Land Management: the right way
We all have a part to play and need to look to others for how
We are forever hearing the need to be more friendly towards the planet, reduce waste, recycle and reuse, switch to greener energy and just be more thoughtful for the those that will follow us. It makes sense after all, we should be leaving the planet in a better shape than we found it. Or so the theory goes. Data is proving otherwise however. Warming temperatures, diminishing glaciers and polar ice, huge rubbish patches in the world’s oceans and a growing global population that is becoming targeted by brands as potential consumers for products with shorter life cycles and in need of replacing. If we are all one race, why is there a huge schism in how different people approach the issue of rampant consumerism at the planets expense?
To look at this a little deeper, one only has to look at the cultures and practices of many of the world’s First Nation peoples. These groups have a deep connection to the land, environment and their surroundings. It has been through countless generations of living as part of a functioning ecosystem that has made them aware of the tenuous balance required for the land to produce abundance that they can in turn utilize for their own needs. This could be an idyllic broad-brush approach that is not always going to be the case. Easter Island is a typical example of where a civilization has collapsed. Easter Island residents had a finite amount of land. Up and moving to a new location was not a simple, or if even feasible, option. There are other examples too, however, there are many of these that are subject to outside influences. This should not take away from the fact that the connection between First Nation and their environment is strong and an important relation in sustainable land and environmental management. Bruce Pascoe’s excellent book Dark Emu explores how Australian Aborigines managed the land before white colonization. Australia is a continent of huge deserts, lush rain-forests and bush, yet the Aboriginal inhabitants managed to survive across the entire negation through a deep understanding of land management and resource preservation. This is echoed in many other Indigenous peoples who have been the subject of colonial practices in an attempt to exploit the natural resources of their homelands.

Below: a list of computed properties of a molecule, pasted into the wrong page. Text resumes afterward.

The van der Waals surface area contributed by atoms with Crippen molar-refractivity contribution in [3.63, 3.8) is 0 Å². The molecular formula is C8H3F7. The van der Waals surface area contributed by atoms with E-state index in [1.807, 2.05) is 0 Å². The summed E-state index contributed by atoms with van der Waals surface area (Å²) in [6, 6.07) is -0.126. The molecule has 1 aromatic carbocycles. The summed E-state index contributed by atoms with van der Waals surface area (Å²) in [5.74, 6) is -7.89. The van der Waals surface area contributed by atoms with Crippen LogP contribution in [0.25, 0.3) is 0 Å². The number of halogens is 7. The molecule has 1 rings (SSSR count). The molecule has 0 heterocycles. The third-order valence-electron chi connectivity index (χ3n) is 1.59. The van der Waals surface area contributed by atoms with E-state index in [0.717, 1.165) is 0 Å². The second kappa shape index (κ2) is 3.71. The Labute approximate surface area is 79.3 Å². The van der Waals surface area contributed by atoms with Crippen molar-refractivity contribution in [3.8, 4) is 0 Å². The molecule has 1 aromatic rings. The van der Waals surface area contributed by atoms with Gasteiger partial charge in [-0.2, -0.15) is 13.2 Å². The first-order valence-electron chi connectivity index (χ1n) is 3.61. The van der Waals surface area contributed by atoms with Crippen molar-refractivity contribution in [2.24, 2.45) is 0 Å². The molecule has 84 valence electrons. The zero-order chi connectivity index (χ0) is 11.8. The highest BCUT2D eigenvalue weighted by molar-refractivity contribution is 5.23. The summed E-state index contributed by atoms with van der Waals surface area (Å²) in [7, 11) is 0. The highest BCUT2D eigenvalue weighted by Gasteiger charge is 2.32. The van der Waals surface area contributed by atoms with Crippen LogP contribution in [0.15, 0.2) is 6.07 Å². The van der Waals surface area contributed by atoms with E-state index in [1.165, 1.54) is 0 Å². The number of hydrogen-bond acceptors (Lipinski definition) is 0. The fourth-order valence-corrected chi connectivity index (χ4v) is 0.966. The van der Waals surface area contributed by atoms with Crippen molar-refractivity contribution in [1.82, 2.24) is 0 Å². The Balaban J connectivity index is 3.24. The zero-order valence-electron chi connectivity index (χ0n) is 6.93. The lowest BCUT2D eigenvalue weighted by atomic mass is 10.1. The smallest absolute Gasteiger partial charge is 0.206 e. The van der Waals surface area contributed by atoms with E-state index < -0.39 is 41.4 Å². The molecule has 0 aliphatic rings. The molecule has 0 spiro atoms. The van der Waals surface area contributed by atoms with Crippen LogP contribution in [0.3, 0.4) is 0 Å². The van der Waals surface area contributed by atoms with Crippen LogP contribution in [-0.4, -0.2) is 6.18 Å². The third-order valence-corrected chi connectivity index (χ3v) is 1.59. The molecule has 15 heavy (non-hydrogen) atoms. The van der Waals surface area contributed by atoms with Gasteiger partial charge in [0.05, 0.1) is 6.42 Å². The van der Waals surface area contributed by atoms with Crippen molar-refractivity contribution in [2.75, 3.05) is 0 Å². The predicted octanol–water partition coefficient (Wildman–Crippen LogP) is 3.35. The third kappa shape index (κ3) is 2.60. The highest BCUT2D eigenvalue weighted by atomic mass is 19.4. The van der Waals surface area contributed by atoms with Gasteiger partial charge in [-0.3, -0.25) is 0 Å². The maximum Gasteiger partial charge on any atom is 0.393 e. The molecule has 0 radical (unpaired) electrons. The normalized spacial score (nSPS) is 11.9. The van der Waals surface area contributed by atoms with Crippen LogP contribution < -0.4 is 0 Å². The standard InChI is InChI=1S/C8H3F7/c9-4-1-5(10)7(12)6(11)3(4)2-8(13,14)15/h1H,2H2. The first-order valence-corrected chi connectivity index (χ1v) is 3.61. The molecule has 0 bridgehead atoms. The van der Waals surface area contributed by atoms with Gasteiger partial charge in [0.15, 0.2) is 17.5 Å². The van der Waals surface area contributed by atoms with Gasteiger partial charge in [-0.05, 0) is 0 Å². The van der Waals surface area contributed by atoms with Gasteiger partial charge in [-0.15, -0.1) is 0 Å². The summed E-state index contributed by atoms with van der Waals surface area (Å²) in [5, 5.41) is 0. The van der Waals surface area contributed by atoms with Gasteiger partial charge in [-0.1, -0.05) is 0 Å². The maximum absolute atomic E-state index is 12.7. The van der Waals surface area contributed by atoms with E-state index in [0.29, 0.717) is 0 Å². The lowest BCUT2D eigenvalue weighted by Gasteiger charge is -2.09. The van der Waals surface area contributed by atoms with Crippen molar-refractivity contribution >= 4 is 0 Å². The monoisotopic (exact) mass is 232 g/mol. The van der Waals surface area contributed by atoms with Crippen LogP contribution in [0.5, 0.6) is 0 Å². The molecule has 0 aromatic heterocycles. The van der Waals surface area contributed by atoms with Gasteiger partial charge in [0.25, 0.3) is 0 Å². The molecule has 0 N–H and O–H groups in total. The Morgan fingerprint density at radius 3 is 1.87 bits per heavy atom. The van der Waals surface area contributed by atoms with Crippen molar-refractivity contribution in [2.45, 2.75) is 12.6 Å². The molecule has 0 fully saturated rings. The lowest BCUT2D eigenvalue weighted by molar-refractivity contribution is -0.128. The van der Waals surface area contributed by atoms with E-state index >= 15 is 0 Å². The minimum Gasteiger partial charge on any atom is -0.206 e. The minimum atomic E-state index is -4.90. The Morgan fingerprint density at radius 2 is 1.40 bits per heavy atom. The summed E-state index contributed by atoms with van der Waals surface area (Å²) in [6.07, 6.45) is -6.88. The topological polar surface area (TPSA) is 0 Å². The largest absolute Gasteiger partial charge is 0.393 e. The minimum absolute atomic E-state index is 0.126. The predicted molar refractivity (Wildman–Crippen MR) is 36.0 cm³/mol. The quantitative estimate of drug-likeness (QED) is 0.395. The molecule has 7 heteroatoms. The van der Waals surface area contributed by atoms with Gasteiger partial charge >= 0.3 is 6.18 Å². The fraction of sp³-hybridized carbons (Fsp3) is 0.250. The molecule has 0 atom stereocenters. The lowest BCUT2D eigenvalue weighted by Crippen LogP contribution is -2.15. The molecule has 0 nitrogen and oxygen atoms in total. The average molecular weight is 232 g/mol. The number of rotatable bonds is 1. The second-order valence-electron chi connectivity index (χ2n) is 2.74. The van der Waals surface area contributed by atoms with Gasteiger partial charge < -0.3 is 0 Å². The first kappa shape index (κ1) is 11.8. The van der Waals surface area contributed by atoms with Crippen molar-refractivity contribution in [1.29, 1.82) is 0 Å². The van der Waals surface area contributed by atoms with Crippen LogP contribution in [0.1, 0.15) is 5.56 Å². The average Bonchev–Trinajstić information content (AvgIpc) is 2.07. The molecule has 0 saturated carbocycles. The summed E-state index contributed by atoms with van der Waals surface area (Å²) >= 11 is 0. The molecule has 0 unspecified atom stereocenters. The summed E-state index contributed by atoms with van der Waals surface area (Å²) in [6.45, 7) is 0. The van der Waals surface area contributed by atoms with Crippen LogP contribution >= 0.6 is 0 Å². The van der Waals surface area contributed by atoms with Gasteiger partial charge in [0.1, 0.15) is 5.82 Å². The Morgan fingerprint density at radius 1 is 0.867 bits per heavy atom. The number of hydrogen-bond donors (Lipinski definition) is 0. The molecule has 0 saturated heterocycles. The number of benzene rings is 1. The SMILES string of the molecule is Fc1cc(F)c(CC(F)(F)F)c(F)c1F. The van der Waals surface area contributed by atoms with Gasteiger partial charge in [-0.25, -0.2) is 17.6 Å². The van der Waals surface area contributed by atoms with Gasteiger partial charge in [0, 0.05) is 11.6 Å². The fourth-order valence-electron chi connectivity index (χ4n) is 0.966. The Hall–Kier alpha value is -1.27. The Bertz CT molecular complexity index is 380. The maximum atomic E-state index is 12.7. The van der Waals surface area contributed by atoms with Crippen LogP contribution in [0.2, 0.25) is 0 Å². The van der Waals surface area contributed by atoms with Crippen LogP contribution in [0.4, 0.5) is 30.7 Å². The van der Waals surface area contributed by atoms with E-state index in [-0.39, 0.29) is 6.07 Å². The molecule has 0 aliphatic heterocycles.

Turning to the rest of the global population then, how can we truly have a strong connection to the land and the environment when technically we don’t have homeland? With no connection to the land through a millennia of generations how can we ever really understand what is required to manage our local environment properly? To highlight this point, how many countless species of flora and fauna no longer exist in locations due to the environmental changes brought about through wholesale changes to the land on which many colonized countries and cities have been built. These changes can be so vast that even local weather patterns are altered, coastlines changed, and mountains have been flattened. If we then pull back from attempting to ‘fix’ any localized issues and look at the broader global issues, we face a problem that then looks to insurmountable for an individual to influence or have any impact on altering. For example, how does an individual in South Africa eliminate waste in their household to the benefit the planet yet new factories are being built in China to satisfy the need of consumers worldwide? Isn’t it simpler and easier to just say, “I can’t fix this so why bother”? This is an extreme example and I acknowledge the middle ground is vast and there are things individuals can do. Or in fact, should do.